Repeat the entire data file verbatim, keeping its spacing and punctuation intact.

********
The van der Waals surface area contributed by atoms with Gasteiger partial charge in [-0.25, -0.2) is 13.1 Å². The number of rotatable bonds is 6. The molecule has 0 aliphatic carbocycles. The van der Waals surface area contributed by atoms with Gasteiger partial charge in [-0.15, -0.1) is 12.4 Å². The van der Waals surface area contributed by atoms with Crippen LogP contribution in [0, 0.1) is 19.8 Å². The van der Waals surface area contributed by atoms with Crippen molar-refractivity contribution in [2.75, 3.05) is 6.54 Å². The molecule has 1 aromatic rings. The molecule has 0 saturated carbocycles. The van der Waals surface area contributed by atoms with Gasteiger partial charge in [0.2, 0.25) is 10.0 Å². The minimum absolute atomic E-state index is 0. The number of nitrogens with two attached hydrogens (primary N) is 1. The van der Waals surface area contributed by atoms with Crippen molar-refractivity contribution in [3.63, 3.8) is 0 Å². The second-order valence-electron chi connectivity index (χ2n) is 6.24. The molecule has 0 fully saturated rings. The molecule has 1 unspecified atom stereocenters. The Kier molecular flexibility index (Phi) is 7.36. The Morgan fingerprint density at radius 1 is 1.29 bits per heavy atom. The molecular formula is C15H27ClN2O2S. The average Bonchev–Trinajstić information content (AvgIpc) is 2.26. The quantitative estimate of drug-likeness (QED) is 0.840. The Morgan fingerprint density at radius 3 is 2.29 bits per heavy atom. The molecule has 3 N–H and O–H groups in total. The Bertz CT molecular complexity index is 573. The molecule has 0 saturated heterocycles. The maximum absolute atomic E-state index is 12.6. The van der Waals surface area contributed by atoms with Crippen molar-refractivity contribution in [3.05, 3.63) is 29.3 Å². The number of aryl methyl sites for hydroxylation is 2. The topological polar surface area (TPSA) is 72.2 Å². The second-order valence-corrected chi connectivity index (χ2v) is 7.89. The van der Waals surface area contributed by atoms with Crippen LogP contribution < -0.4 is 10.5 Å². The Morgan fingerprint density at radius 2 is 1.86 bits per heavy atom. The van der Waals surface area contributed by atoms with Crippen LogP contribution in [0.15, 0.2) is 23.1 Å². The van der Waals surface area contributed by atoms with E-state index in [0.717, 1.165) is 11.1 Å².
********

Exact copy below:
The van der Waals surface area contributed by atoms with Gasteiger partial charge in [-0.25, -0.2) is 13.1 Å². The number of rotatable bonds is 6. The molecule has 0 aliphatic carbocycles. The van der Waals surface area contributed by atoms with Gasteiger partial charge in [-0.15, -0.1) is 12.4 Å². The van der Waals surface area contributed by atoms with Crippen LogP contribution in [0, 0.1) is 19.8 Å². The van der Waals surface area contributed by atoms with Crippen molar-refractivity contribution in [2.75, 3.05) is 6.54 Å². The molecule has 1 aromatic rings. The molecule has 0 saturated carbocycles. The van der Waals surface area contributed by atoms with Gasteiger partial charge in [0.2, 0.25) is 10.0 Å². The minimum absolute atomic E-state index is 0. The number of nitrogens with two attached hydrogens (primary N) is 1. The van der Waals surface area contributed by atoms with Crippen molar-refractivity contribution in [3.63, 3.8) is 0 Å². The second-order valence-electron chi connectivity index (χ2n) is 6.24. The molecule has 0 fully saturated rings. The molecule has 1 unspecified atom stereocenters. The Kier molecular flexibility index (Phi) is 7.36. The Morgan fingerprint density at radius 1 is 1.29 bits per heavy atom. The molecular formula is C15H27ClN2O2S. The average Bonchev–Trinajstić information content (AvgIpc) is 2.26. The quantitative estimate of drug-likeness (QED) is 0.840. The Morgan fingerprint density at radius 3 is 2.29 bits per heavy atom. The molecule has 3 N–H and O–H groups in total. The Bertz CT molecular complexity index is 573. The molecule has 0 saturated heterocycles. The maximum absolute atomic E-state index is 12.6. The van der Waals surface area contributed by atoms with Crippen molar-refractivity contribution in [3.05, 3.63) is 29.3 Å². The number of aryl methyl sites for hydroxylation is 2. The topological polar surface area (TPSA) is 72.2 Å². The second-order valence-corrected chi connectivity index (χ2v) is 7.89. The van der Waals surface area contributed by atoms with Crippen LogP contribution < -0.4 is 10.5 Å². The Morgan fingerprint density at radius 2 is 1.86 bits per heavy atom. The van der Waals surface area contributed by atoms with Crippen LogP contribution in [0.15, 0.2) is 23.1 Å². The van der Waals surface area contributed by atoms with E-state index in [0.717, 1.165) is 11.1 Å².